Parental perceptions of sleep hygiene practices of urban, minority school-aged children: A descriptive qualitative study
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Results from an expanding body of research suggest that sleep problems resulting in inadequate sleep may be particularly prevalent among children of minority status and/or low socioeconomic status (SES), and healthcare professionals should be especially attuned to screening for sleep problems in these populations, especially in the case of children with daytime behavioral concerns or attentional problems (Daniel, Grant, Chawla & Kothare, 2010).
The purpose of this descriptive qualitative research study was to describe the sleep hygiene practices of healthy, urban minority school children ages 6-12 years old in the Bronx from the perspective of parents /caregivers.
Focus groups were used to obtain information from 36 parents/caregivers. The parents/caregivers answered 4 open-ended questions pertaining to sleep and school children. Three themes emerged from the focus groups data, they are as followed: 1) parent/caregiver actions to ensure good quality sleep, 2) child's physical or emotional response to poor quality sleep and 3) school/daytime problems that develop from poor quality sleep.
The result of this study showed that parents/caregivers of healthy, urban, minority school age children have a wealth of knowledge when it comes to sleep practices for their children but they are not using them effectively.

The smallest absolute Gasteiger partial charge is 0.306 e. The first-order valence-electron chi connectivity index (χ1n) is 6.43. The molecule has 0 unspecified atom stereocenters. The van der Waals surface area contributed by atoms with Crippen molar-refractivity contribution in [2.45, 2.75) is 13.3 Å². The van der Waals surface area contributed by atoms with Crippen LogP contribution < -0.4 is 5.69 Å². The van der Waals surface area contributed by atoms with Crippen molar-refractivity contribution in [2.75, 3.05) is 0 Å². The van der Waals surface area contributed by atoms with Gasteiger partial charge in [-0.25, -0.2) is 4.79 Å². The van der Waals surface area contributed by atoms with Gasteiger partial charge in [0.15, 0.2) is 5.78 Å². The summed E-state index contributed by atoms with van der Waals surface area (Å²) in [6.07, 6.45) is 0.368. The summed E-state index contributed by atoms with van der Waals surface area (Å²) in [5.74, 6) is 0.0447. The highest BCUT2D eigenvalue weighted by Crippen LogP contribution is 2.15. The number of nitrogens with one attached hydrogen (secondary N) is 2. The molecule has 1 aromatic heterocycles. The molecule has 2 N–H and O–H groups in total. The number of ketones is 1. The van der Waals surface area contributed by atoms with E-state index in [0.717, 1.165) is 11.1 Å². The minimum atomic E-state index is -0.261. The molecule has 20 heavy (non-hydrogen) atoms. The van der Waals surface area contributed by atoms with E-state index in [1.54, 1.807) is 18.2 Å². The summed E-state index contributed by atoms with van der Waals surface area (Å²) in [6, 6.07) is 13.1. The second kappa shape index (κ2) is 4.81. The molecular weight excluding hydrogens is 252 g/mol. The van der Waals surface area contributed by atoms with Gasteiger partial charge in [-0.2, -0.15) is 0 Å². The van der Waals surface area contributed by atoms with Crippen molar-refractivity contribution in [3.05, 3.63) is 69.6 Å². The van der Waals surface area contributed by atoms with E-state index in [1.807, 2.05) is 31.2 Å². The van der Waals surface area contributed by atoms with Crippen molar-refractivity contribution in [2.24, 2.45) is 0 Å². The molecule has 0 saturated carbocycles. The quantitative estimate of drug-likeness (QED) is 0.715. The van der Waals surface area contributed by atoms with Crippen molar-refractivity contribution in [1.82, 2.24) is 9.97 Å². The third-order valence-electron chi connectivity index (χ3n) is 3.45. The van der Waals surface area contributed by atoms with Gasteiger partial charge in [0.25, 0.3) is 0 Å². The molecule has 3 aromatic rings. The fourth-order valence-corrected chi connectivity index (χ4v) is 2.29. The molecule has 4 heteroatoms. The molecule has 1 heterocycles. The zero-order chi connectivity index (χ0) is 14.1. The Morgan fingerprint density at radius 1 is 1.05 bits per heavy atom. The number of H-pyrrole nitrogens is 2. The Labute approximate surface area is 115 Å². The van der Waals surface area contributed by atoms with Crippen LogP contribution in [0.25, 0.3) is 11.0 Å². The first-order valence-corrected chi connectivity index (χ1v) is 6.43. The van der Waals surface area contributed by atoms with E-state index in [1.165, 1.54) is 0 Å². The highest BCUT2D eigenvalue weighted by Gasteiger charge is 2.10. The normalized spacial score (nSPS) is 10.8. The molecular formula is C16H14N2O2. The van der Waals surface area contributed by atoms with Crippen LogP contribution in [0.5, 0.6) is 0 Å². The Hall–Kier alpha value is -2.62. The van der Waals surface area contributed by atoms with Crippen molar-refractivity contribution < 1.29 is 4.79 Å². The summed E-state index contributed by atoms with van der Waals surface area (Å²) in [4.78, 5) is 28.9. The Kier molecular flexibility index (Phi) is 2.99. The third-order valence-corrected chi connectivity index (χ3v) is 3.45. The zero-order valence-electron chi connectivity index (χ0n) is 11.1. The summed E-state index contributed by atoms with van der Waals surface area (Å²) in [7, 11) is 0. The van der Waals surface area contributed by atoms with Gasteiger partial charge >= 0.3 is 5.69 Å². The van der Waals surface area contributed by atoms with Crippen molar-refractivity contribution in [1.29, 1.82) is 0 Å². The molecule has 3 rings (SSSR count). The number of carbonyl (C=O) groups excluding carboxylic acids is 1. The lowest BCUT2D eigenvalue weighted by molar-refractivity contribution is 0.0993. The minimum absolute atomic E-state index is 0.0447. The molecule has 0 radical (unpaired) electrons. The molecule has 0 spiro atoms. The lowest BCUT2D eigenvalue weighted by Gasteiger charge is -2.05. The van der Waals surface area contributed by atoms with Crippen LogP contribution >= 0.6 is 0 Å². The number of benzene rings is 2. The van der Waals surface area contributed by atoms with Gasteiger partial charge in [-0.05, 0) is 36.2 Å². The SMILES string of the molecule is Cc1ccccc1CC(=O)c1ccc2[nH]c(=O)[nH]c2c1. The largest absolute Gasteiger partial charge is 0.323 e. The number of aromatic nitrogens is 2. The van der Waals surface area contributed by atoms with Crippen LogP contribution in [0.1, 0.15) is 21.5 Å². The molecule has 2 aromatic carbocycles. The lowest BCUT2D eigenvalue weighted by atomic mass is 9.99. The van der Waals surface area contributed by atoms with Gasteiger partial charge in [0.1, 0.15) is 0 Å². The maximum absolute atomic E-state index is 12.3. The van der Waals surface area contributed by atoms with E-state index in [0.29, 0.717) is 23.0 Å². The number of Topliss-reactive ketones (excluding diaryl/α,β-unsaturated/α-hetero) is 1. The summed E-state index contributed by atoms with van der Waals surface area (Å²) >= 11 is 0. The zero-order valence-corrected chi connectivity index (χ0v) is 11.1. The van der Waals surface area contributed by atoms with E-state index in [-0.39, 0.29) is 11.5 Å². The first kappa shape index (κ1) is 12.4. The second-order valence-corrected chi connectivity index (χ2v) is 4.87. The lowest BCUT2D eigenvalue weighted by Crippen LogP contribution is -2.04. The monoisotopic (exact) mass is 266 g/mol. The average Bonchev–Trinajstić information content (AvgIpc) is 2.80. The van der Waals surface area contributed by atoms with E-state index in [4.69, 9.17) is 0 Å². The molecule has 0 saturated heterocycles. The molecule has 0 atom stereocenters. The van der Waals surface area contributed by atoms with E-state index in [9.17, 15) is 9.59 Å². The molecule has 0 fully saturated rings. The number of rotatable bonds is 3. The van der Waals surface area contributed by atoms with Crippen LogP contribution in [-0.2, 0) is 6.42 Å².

The themes from the focus groups described parents'/caregivers' perceptions of children sleep practices. School nurses and nurse practitioners may use these findings to develop appropriate educational interventions to support parents'/caregivers' in implementing sleep hygiene practices for urban, minority school children that will promote quality sleep for this population.
This dissertation has also been disseminated through the ProQuest Dissertations and Theses database. Dissertation/thesis number: 3580067; ProQuest document ID: 1521257323. The author still retains copyright.
This item has not gone through this repository's peer-review process, but has been accepted by the indicated university or college in partial fulfillment of the requirements for the specified degree.
|Type||DNP Capstone Project|
|Review Type||None: Degree-based Submission|
|Evidence Level||Qualitative Study, Other|
|Research Approach||Qualitative Research|
|CINAHL Subject(s)||Parental Attitudes;
Health Behavior--In Infancy and Childhood
|Grantor||Fairleigh Dickinson University|
|Advisor||Parietti, Elizabeth S.;
Guttman, Minerva S.
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